"This trip to Italy was an incredible experience," said student Abbie Smith. "Getting to see and experience the cultural differences was great. Seeing the archeological sights on the television and the internet does not do them justice. Seeing them was an experience I don't think I'll ever forget."

Other highlights of the trip included food tours, where the group got to experience the literal taste of Italian culture. They found that food in Italy is rooted strongly in the traditions of various cultures, with different ethnic groups bringing their own traditions and influences to the country's cuisine.

"Italy as we know it has only existed for just over 100 years," Keely said. "The indigenous cultures that had been absorbed by the Roman Empire are still very apparent and they still have their individual traditions."

"But," she continued, "eating at a modern restaurant while sitting next to a building that's 700 years old is pretty amazing."

Walking tours of cities and various sights gave the students an opportunity to plunge deeply into their surroundings, too.

"Going to Italy was an amazing experience that I will never forget. I loved being immersed in the Italian culture and walking the same cobblestone streets that millions have done before me," student Tyler Garthwaite said. "Everything from the Roman cuisine, ancient buildings, and historic artwork in the Vatican museums amazed me. On this trip, we met people from all over the world and shared our experiences with them regarding college life, working, and our everyday life in general. It was interesting to hear the differences between our lifestyles. This was my first international trip and I am so thankful that Penn State DuBois gave me this incredible opportunity to travel internationally. This trip gave me the inspiration that I needed to leave my comfort zone and experience life outside of what I was used to. I can’t wait to visit other countries in the future. I am so excited to share my experiences and inspire others to travel internationally."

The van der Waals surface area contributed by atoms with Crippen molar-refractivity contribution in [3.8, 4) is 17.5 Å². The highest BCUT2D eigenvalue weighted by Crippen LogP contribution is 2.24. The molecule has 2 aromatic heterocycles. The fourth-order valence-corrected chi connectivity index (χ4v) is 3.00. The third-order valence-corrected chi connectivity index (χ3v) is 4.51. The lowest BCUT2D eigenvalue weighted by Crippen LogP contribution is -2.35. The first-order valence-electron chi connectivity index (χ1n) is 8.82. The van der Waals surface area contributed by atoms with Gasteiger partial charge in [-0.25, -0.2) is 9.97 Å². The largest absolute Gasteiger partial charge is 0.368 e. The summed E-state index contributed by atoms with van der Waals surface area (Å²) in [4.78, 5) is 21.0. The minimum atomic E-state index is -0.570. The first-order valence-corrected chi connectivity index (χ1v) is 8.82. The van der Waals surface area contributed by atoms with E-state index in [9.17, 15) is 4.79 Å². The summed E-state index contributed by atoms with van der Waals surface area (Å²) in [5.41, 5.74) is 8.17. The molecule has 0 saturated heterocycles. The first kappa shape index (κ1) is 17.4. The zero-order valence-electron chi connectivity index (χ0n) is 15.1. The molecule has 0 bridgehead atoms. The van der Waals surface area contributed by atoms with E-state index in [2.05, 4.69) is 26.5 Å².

Digging more deeply into the culture, the group learned from tour guides and locals about the history of Italy, the basis of religions, and the dark past of some of Rome's inhabitants.